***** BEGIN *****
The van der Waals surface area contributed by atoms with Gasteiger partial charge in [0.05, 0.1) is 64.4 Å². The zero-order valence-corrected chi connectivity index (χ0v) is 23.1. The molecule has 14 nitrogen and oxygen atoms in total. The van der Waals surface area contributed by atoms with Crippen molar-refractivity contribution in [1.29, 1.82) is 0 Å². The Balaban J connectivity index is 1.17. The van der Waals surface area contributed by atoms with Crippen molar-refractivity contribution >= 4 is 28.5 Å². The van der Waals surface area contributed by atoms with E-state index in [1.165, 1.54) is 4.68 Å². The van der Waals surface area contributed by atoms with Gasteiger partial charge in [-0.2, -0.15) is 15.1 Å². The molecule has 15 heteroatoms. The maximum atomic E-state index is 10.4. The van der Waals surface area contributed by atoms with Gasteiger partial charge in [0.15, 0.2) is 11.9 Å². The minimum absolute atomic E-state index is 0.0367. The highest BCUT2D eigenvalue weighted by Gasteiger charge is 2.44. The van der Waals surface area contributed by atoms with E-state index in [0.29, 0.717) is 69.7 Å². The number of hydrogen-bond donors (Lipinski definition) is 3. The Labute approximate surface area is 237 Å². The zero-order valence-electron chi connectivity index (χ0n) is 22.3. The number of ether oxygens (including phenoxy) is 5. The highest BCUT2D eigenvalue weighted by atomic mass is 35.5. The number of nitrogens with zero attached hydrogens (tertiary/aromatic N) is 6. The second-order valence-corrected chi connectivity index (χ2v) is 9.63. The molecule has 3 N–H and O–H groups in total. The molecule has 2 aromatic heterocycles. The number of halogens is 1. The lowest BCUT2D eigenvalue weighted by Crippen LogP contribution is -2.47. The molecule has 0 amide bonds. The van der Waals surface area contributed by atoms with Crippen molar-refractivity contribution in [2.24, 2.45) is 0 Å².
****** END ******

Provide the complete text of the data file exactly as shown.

The van der Waals surface area contributed by atoms with Gasteiger partial charge in [0.05, 0.1) is 64.4 Å². The zero-order valence-corrected chi connectivity index (χ0v) is 23.1. The molecule has 14 nitrogen and oxygen atoms in total. The van der Waals surface area contributed by atoms with Crippen molar-refractivity contribution in [1.29, 1.82) is 0 Å². The Balaban J connectivity index is 1.17. The van der Waals surface area contributed by atoms with Crippen molar-refractivity contribution >= 4 is 28.5 Å². The van der Waals surface area contributed by atoms with E-state index in [1.165, 1.54) is 4.68 Å². The van der Waals surface area contributed by atoms with Gasteiger partial charge in [-0.2, -0.15) is 15.1 Å². The molecule has 15 heteroatoms. The maximum atomic E-state index is 10.4. The van der Waals surface area contributed by atoms with Gasteiger partial charge in [0.15, 0.2) is 11.9 Å². The minimum absolute atomic E-state index is 0.0367. The highest BCUT2D eigenvalue weighted by Gasteiger charge is 2.44. The van der Waals surface area contributed by atoms with E-state index in [0.29, 0.717) is 69.7 Å². The number of hydrogen-bond donors (Lipinski definition) is 3. The Labute approximate surface area is 237 Å². The zero-order valence-electron chi connectivity index (χ0n) is 22.3. The number of ether oxygens (including phenoxy) is 5. The highest BCUT2D eigenvalue weighted by atomic mass is 35.5. The number of nitrogens with zero attached hydrogens (tertiary/aromatic N) is 6. The second-order valence-corrected chi connectivity index (χ2v) is 9.63. The molecule has 3 N–H and O–H groups in total. The molecule has 2 aromatic heterocycles. The number of halogens is 1. The lowest BCUT2D eigenvalue weighted by Crippen LogP contribution is -2.47. The molecule has 0 amide bonds. The van der Waals surface area contributed by atoms with Crippen molar-refractivity contribution in [2.24, 2.45) is 0 Å².